We are told by Jennifer Trapuzzano that, in the weeks since Nathan’s death, she has received scores of cards and letters from sympathizers informing her that, because of his example of piety, they are returning to Church and to Confession for the first time in years. That is a snapshot for you of the life-giving power of the Resurrection, of Easter morning. Joy overcomes sadness. Life eclipses death. Jennifer Trapuzzano herself has been a shining example of supernatural graces, earnestly requesting prayers for the conversion of the murderer. Love conquers hate, every time.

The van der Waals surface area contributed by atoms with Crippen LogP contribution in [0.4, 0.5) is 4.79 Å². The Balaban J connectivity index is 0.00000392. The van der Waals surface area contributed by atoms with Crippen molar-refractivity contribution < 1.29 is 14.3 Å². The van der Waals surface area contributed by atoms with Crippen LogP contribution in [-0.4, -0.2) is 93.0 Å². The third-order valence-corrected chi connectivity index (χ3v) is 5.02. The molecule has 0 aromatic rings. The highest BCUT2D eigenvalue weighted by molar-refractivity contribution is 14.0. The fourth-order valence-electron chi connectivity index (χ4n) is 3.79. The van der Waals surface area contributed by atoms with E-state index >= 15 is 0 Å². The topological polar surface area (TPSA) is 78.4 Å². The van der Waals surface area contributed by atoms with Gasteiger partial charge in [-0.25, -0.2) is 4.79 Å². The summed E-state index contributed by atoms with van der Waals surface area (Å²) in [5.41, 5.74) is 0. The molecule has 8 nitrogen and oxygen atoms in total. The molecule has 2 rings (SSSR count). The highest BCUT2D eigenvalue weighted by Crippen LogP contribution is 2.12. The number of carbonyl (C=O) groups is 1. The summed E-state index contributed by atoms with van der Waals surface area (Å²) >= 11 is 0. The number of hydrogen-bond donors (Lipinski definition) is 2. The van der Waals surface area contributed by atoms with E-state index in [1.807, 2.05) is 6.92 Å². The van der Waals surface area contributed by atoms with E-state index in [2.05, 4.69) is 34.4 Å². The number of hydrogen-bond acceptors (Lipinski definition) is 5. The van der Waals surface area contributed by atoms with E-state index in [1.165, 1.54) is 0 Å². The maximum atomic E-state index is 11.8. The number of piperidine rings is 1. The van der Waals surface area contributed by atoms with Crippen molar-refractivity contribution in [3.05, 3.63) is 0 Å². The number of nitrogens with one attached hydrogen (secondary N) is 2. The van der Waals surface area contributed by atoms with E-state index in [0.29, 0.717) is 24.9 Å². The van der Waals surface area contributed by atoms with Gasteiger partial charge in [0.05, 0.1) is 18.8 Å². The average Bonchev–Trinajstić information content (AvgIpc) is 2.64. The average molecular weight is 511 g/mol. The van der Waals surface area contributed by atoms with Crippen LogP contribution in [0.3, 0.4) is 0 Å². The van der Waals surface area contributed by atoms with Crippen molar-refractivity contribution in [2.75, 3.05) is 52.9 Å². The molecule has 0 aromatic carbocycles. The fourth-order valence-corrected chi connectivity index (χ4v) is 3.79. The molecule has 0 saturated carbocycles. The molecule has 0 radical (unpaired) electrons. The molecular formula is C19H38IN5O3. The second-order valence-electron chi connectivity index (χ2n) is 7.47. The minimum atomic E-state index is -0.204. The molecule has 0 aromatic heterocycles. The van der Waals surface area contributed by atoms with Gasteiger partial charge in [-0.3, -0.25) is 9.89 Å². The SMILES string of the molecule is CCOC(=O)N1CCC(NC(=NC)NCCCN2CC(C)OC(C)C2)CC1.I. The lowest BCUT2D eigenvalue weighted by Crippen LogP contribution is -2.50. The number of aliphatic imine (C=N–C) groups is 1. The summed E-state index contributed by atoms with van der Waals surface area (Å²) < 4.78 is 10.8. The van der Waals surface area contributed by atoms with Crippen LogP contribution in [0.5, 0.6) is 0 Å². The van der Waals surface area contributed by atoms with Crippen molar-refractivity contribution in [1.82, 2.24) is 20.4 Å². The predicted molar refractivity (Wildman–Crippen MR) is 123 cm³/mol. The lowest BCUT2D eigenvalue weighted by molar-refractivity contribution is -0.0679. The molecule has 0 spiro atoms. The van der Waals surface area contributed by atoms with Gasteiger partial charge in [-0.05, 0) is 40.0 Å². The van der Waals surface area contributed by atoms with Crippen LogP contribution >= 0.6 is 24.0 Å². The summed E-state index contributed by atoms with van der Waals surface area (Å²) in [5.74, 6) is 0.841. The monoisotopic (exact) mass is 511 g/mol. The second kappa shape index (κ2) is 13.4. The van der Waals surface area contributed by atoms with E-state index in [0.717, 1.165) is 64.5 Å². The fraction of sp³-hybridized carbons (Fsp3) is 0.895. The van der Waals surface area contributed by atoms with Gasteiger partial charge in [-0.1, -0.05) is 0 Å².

Nearly one month after Nathan’s death, the grief and loss that his widow and family are still experiencing must be overwhelming. I cannot fathom what it must be like to lose someone in such a violent way. But it is manifestly clear that faith in God’s love and mercy is sustaining this tight-knit family through the storm.
On a final note, we’re also told that Nathan strongly believed he was destined to make a difference, to leave his mark in the world. He was right. We know that he already did.
To contribute to a fund for Nathan and Jennifer’s daughter Cecilia click here.
To read more about this story, follow the link here.